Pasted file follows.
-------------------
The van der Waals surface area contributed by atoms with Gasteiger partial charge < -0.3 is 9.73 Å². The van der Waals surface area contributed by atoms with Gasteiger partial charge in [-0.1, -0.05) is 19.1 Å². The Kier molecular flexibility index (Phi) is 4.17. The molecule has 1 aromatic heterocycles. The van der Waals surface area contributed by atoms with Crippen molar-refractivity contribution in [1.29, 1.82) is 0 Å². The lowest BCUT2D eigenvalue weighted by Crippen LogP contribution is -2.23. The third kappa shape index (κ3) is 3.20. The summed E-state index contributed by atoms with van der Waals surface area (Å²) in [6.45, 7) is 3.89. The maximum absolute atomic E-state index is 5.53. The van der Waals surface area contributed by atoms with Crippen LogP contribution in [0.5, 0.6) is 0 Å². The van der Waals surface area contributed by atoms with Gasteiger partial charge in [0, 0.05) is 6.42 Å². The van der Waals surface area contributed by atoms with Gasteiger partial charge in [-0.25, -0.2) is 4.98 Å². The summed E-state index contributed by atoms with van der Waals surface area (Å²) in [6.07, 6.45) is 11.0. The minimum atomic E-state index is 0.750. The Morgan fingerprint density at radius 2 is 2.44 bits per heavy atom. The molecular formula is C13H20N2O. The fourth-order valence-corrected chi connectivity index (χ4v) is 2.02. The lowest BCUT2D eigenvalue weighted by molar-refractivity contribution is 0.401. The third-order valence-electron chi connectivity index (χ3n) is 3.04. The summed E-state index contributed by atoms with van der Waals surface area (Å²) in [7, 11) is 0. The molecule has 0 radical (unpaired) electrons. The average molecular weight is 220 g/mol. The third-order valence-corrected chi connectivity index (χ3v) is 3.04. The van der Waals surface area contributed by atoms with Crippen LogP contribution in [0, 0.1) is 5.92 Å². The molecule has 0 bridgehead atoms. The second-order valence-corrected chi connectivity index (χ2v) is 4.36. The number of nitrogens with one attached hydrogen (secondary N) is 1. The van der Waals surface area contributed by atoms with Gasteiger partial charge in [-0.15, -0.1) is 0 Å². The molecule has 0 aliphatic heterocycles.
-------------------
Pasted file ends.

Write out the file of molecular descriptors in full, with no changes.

The van der Waals surface area contributed by atoms with Gasteiger partial charge < -0.3 is 9.73 Å². The van der Waals surface area contributed by atoms with Gasteiger partial charge in [-0.1, -0.05) is 19.1 Å². The Kier molecular flexibility index (Phi) is 4.17. The molecule has 1 aromatic heterocycles. The van der Waals surface area contributed by atoms with Crippen molar-refractivity contribution in [1.29, 1.82) is 0 Å². The lowest BCUT2D eigenvalue weighted by Crippen LogP contribution is -2.23. The third kappa shape index (κ3) is 3.20. The summed E-state index contributed by atoms with van der Waals surface area (Å²) in [6.45, 7) is 3.89. The maximum absolute atomic E-state index is 5.53. The van der Waals surface area contributed by atoms with Crippen LogP contribution in [0.5, 0.6) is 0 Å². The van der Waals surface area contributed by atoms with Gasteiger partial charge in [0, 0.05) is 6.42 Å². The van der Waals surface area contributed by atoms with Gasteiger partial charge in [-0.25, -0.2) is 4.98 Å². The summed E-state index contributed by atoms with van der Waals surface area (Å²) in [6.07, 6.45) is 11.0. The minimum atomic E-state index is 0.750. The Morgan fingerprint density at radius 2 is 2.44 bits per heavy atom. The molecular formula is C13H20N2O. The fourth-order valence-corrected chi connectivity index (χ4v) is 2.02. The lowest BCUT2D eigenvalue weighted by molar-refractivity contribution is 0.401. The third-order valence-electron chi connectivity index (χ3n) is 3.04. The summed E-state index contributed by atoms with van der Waals surface area (Å²) in [7, 11) is 0. The molecule has 0 radical (unpaired) electrons. The average molecular weight is 220 g/mol. The third-order valence-corrected chi connectivity index (χ3v) is 3.04. The van der Waals surface area contributed by atoms with Crippen LogP contribution in [0, 0.1) is 5.92 Å². The molecule has 0 bridgehead atoms. The second-order valence-corrected chi connectivity index (χ2v) is 4.36. The number of nitrogens with one attached hydrogen (secondary N) is 1. The van der Waals surface area contributed by atoms with Gasteiger partial charge in [-0.15, -0.1) is 0 Å². The molecule has 0 aliphatic heterocycles.